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Susan Bro, the mother of Heather Heyer, holds a photo of Bro's mother and her daughter, Monday, Aug. 14, 2017, in Charlottesville, Va. Heyer was killed Saturday, Aug. 12, 2017, when police say a man plowed his car into a group of demonstrators protesting the white nationalist rally. Bro said that she is going to bare her soul to fight for the cause that her daughter died for. (AP Photo/Joshua Replogle)

From the pulpit and through the pews Sunday morning, applause consumed Emanuel AME Church as the pastor introduced the unassuming visiting couple.

Mark Heyer and Susan Bro — parents of 32-year-old Heather Heyer, who was killed last year when a white nationalist demonstrator plowed into a crowd of protesters at a rally in Charlottesville, Va. — held each other close and took in the scene of a few hundred strangers praising them.

They sat in the same church where a self-avowed white nationalist nearly three years earlier had killed nine worshipers in a hate crime that rattled the Charleston community.

The Rev. Eric Manning said he hoped the parents would become inspired by the Palm Sunday service they were about to witness, so that it may fuel their efforts to speak out against such injustices.

They were in Charleston after being selected by the South Carolina chapter of the National Action Network to receive one of the organization's Triumph Awards, which are presented annually to those who have made notable contributions to their communities through civil rights advocacy, the arts and business.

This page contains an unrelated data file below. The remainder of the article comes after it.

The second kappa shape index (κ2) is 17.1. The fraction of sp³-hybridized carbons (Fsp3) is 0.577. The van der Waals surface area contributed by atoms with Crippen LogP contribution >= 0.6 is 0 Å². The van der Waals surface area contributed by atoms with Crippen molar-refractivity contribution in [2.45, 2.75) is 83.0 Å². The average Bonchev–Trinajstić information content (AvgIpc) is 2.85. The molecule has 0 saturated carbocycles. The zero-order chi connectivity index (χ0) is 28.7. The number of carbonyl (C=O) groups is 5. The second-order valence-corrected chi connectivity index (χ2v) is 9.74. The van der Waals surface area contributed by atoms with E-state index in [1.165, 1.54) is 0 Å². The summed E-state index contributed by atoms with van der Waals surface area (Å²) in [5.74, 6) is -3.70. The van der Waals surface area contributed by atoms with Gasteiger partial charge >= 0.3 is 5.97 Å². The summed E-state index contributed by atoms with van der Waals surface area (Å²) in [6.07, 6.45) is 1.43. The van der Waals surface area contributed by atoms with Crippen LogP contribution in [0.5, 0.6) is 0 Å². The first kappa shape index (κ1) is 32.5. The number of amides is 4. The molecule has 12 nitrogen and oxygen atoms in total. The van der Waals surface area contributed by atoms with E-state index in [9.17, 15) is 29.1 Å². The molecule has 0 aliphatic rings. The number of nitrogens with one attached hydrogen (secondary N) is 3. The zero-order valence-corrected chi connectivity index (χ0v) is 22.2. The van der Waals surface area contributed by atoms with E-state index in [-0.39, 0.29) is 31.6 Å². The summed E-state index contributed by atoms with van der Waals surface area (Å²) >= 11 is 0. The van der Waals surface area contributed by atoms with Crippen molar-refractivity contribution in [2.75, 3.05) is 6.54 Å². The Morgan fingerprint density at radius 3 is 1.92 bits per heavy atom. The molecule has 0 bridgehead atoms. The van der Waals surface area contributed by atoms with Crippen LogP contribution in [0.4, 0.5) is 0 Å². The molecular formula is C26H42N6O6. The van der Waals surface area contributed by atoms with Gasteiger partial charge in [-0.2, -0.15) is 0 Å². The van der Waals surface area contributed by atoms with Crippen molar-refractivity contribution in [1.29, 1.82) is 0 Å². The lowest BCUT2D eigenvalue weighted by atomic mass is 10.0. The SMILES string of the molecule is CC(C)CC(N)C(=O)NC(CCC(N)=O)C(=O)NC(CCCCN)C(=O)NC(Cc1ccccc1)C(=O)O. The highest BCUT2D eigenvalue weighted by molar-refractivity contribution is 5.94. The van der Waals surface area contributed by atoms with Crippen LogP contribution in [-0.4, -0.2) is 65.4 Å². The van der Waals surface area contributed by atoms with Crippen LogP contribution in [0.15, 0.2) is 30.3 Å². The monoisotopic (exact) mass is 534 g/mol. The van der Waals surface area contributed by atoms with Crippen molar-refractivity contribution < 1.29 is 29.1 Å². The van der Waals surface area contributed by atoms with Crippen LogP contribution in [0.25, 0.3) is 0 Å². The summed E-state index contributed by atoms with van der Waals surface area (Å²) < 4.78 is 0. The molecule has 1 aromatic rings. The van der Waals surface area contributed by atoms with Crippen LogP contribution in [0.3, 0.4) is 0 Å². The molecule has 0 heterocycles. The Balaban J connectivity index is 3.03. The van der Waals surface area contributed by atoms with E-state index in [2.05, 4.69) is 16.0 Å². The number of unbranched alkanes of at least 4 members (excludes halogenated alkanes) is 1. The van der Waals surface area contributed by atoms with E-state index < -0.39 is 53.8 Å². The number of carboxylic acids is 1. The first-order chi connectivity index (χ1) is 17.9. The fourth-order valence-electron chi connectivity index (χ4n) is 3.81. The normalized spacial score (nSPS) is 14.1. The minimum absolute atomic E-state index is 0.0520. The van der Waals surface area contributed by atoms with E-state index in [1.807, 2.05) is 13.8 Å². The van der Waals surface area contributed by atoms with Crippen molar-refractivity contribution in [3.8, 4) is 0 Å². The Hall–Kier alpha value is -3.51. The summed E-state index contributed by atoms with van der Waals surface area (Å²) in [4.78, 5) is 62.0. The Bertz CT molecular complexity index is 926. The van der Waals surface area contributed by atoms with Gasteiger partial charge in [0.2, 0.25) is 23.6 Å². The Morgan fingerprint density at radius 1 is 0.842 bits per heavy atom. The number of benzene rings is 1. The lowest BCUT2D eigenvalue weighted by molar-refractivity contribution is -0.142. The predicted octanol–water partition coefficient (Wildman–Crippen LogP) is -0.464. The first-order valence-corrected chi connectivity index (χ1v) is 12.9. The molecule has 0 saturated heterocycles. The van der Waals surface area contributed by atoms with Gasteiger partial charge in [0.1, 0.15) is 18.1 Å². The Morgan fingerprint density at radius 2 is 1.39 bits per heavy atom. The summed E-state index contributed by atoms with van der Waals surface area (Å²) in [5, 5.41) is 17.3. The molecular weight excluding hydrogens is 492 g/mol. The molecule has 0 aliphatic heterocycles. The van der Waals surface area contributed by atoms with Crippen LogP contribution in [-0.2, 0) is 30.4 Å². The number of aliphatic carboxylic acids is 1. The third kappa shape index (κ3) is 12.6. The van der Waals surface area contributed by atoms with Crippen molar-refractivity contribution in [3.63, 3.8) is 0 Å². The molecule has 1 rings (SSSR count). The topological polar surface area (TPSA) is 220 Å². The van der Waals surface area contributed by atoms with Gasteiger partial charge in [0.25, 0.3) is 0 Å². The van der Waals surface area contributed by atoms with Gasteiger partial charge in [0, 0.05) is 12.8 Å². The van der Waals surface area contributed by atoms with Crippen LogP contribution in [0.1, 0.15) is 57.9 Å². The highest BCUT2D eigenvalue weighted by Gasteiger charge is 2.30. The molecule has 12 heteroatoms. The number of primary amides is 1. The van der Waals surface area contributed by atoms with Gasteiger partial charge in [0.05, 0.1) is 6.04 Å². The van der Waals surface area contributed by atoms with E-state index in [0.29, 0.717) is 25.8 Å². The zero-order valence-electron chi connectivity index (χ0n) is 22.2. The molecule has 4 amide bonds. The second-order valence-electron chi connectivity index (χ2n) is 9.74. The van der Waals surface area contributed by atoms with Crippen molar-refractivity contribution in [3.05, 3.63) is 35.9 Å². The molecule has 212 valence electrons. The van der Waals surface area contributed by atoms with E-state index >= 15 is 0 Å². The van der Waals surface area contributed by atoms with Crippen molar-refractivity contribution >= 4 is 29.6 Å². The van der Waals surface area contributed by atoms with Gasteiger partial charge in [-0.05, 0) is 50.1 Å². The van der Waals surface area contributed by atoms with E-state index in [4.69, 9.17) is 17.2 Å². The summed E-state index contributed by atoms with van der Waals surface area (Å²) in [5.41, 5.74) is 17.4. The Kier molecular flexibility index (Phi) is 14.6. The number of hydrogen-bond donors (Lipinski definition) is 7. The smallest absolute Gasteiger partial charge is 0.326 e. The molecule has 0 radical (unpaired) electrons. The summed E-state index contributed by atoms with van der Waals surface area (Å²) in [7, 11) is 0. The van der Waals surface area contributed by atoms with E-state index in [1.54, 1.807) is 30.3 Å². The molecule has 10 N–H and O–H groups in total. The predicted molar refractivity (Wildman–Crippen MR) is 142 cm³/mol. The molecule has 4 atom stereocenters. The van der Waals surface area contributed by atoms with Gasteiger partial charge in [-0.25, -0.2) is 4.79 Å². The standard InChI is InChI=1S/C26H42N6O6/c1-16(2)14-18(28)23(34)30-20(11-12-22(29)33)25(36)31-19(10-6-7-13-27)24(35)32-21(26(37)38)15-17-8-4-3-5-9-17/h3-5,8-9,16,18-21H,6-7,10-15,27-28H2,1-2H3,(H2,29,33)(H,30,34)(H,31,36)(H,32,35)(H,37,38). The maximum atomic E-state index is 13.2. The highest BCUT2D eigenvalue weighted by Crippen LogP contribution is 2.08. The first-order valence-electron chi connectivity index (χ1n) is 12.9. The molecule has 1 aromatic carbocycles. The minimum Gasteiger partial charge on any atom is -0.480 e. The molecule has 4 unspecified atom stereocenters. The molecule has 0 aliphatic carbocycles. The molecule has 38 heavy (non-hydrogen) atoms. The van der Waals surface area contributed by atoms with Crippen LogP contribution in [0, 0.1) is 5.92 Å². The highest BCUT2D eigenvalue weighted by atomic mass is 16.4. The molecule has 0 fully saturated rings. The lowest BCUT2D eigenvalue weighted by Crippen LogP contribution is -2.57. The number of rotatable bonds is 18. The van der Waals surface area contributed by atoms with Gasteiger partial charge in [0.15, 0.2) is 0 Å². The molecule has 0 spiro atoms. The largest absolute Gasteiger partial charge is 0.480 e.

The organization planned to recognize the award winners at a ceremony in Summerville on Sunday evening. Heyer and Bro were invited to attend the morning worship service at Emanuel while they were in town, they said.

"It's an honor to be here (at Emanuel)," Bro told churchgoers as she implored them to remain proactive in efforts to bring visibility to civil rights issues. 

On a floor below the church's sanctuary, Dylann Roof had gunned down the nine black worshipers during a Bible study in June 2015. Like the death of Heather Heyer, the killings drew international attention and ignited a conversation about race relations in the United States.

Attendees offered condolences, and Bro spoke with them about taking a stance in their own communities. She insisted that her slain daughter was "one of many."

"This is a call for all of us to step up," Bro told those who came to greet her after the Palm Sunday service. "Heather's motto that she adopted and lived by was that if you're not outraged, you're not paying attention. So I want people to wake up, pay attention to what's going on (and) pay attention to a lot of things that are not right in the world." 

Since their daughter's death in August, the grieving parents have remained vocal about the same causes their daughter died speaking for, striving to find purpose in the killing.

"I didn't want to give her up," Bro said. "But if I have to give her up, we're going to make it count for something."

Just before the end of the service, Bro walked from her pew to the pulpit of the old church. There, she kneeled and prayed.

Reach Michael Majchrowicz at 843-607-1052. Follow him on Twitter @mjmajchrowicz.

Michael Majchrowicz is a reporter covering crime and public safety. He previously wrote about courts for the Daily Hampshire Gazette in Northampton, Massachusetts. A Hoosier native, he graduated from Indiana University with a degree in journalism.